Articles Posted in Marijuana

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The Court of Appeals of Wisconsin, District II has affirmed a trial court’s order to suppress drug evidence obtained following an illegal police search of a Kenosha man’s residence. In an unpublished case, a woman apparently called local police to report the smell of marijuana emanating from her upstairs neighbor’s residence. She also told police the unit was accessed from the rear of the converted single family home.

When law enforcement officials arrived, they reportedly smelled a strong odor of marijuana. At the back of the building, police found an open door behind an unlocked but closed screen door. There was also a doorbell that stated “up” located nearby. After entering the unlocked doors, police apparently came to two closed doors and a staircase. Law enforcement officials climbed the staircase and knocked on the closed door at the top. A man opened the door, and the officers allegedly saw drug paraphernalia in the room behind him. When the man tried to close the door, the officers apparently handcuffed and arrested him. After obtaining a search warrant for the premises, police discovered a variety of drug evidence.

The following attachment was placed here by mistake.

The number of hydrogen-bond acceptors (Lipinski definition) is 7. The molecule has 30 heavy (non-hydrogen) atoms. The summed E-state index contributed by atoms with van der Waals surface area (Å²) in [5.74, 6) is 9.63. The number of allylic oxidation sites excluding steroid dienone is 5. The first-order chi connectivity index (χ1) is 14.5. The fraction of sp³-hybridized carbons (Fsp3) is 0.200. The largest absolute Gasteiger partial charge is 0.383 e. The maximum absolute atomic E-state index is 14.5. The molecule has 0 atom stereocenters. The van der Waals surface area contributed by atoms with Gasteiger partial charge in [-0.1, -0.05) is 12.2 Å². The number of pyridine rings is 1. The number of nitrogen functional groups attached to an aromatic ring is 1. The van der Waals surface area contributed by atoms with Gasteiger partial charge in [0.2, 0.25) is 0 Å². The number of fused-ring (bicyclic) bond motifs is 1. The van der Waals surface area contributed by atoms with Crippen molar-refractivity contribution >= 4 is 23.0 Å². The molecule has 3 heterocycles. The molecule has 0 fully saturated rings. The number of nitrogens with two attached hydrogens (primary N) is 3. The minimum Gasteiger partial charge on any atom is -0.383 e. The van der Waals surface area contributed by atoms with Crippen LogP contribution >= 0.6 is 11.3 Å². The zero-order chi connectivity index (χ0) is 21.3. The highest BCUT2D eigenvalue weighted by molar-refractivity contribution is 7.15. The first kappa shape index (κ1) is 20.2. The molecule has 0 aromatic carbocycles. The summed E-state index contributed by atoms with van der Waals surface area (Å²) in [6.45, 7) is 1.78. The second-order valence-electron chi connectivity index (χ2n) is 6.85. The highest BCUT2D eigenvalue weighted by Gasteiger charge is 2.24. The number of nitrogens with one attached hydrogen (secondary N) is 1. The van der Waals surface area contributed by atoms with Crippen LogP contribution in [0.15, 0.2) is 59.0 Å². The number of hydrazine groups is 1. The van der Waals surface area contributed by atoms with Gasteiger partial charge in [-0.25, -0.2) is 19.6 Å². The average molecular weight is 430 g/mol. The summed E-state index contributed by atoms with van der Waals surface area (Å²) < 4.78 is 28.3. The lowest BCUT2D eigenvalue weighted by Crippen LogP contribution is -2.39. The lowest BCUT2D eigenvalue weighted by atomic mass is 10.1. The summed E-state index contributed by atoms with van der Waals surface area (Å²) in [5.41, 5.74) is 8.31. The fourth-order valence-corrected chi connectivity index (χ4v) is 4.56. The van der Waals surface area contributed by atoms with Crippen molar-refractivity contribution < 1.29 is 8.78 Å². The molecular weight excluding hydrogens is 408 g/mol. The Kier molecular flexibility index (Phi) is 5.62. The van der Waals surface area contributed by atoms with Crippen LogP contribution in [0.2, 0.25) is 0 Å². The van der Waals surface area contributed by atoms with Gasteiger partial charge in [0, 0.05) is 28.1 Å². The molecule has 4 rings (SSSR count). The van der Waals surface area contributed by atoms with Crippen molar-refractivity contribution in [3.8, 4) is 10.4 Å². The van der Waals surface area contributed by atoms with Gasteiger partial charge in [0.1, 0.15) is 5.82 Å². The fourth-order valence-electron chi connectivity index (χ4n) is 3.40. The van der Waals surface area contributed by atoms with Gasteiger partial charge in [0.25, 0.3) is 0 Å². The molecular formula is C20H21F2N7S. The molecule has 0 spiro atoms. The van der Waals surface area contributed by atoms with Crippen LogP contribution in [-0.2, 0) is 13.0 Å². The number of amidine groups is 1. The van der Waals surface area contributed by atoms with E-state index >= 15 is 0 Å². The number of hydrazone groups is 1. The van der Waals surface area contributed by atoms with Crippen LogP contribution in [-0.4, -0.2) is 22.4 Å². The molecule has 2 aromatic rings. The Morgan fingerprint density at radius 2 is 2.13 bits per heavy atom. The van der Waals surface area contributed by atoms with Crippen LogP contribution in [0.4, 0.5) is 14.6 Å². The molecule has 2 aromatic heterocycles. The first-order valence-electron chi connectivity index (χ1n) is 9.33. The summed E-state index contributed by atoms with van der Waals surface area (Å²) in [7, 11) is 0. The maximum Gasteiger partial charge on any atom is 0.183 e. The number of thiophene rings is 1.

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The Court of Appeals of Wisconsin, District IV has ruled that a man’s motion to suppress drug and other evidence found on his property should have been granted. In an unpublished opinion, a police officer sought a search warrant to examine a 38.8-acre rural property for evidence of marijuana cultivation. Based on the officer’s sworn statement, a circuit court issued the warrant. When law enforcement officials executed the instrument, they allegedly uncovered guns, marijuana, and evidence related to a grow operation. As a result, the owner of the property was accused of manufacturing marijuana, illegally possessing a firearm, drug trafficking, and other charges.

Following his arrest, the defendant filed a motion to suppress the evidence uncovered as a result of the search warrant. According to the defendant, the officer made several untrue statements in order to secure the warrant. Following a hearing, the trial court ruled that the defendant met his burden of proving the police officer demonstrated a reckless disregard for the truth in his application for the search warrant.

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